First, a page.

Sgt. Rafael Peralta, American hero

Saturday at 7 PM Eastern Time, the History Channel (as well as History Channel en Español) will be premiering a documentary on Sgt. Rafael Peralta, a hero of the Battle of  Fallujah in 2004.  Sgt. Peralta gave his life in the noblest fashion imaginable: sacrificing himself to save his fellow Soldiers. I learned of the program and more about Sgt. Peralta from the Hispanic media blog Clemenseando, from which the following information comes.

Entering a house in Fallujah as the first Soldier of his platoon, Sgt. Peralta was immediately shot and wounded. As his comrades followed, a grenade was tossed. Despite being wounded, Sgt. Peralta grabbed the grenade and put it under his body, allowing it to explode without seriously harming the others, but paying the ultimate price.

I find it hard to even think about Sgt. Peralta without tears coming to my eyes, and expect that when I watch the documentary tomorrow I may need a box of tissues. For this heroism Sgt. Peralta clearly deserves the Medal of Honor, which has been awarded to others who have smothered grenades with their bodies to save their comrades. That would certainly be a fitting tribute.

It may be worthwhile knowing that Sgt. Peralta was born in Mexico and entered the United States illegally. After being told that he would need to legalize his status to join the Marines, he managed to obtain a Green Card and enlist. His younger brother Ricardo, is planning to join the Marines, too. Toward the end of the documentary, Ricardo reads from the last letter his big brother sent from Iraq:
"I am proud to be a Marine, a U.S. Marine. And to defend and protect the freedom and Constitution of America....

"If anything happens to me just remember I already lived my life to the fullest and I am happy with what I lived ... Don't feel sad. Don't feel lonely."
To say that Sgt. Peralta stands a shining example for all Americans and those who aspire to be Americans is an understatement.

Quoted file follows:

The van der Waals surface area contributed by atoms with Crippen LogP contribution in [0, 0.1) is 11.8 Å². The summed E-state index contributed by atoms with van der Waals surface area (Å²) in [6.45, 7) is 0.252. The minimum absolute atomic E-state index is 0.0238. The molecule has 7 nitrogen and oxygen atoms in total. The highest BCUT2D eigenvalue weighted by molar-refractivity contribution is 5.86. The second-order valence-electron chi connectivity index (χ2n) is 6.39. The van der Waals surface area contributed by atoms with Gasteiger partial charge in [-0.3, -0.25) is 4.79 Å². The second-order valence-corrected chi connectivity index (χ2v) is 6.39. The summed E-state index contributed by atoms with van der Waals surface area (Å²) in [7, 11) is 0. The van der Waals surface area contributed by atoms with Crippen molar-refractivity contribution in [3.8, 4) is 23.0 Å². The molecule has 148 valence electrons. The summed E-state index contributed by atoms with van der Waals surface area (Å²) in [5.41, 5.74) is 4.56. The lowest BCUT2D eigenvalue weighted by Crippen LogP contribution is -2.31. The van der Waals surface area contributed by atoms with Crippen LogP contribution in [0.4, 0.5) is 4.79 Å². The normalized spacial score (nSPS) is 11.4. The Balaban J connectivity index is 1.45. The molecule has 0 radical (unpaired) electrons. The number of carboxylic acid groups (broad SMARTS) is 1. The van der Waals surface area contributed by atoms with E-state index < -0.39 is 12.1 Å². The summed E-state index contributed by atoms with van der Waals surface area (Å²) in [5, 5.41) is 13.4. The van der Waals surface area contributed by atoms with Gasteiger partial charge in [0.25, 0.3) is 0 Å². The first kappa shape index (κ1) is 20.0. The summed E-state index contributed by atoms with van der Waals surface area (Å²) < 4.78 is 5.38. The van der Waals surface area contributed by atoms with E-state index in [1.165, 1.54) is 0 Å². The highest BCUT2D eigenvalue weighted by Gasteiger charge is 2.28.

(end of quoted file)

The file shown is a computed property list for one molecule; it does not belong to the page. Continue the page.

Saturday at 7 PM Eastern Time, the History Channel (as well as History Channel en Español) will be premiering a documentary on Sgt. Rafael Peralta, a hero of the Battle of  Fallujah in 2004.  Sgt. Peralta gave his life in the noblest fashion imaginable: sacrificing himself to save his fellow Soldiers. I learned of the program and more about Sgt. Peralta from the Hispanic media blog Clemenseando, from which the following information comes.

Entering a house in Fallujah as the first Soldier of his platoon, Sgt. Peralta was immediately shot and wounded. As his comrades followed, a grenade was tossed. Despite being wounded, Sgt. Peralta grabbed the grenade and put it under his body, allowing it to explode without seriously harming the others, but paying the ultimate price.

I find it hard to even think about Sgt. Peralta without tears coming to my eyes, and expect that when I watch the documentary tomorrow I may need a box of tissues. For this heroism Sgt. Peralta clearly deserves the Medal of Honor, which has been awarded to others who have smothered grenades with their bodies to save their comrades. That would certainly be a fitting tribute.

It may be worthwhile knowing that Sgt. Peralta was born in Mexico and entered the United States illegally. After being told that he would need to legalize his status to join the Marines, he managed to obtain a Green Card and enlist. His younger brother Ricardo, is planning to join the Marines, too. Toward the end of the documentary, Ricardo reads from the last letter his big brother sent from Iraq:
"I am proud to be a Marine, a U.S. Marine. And to defend and protect the freedom and Constitution of America....

"If anything happens to me just remember I already lived my life to the fullest and I am happy with what I lived ... Don't feel sad. Don't feel lonely."
To say that Sgt. Peralta stands a shining example for all Americans and those who aspire to be Americans is an understatement.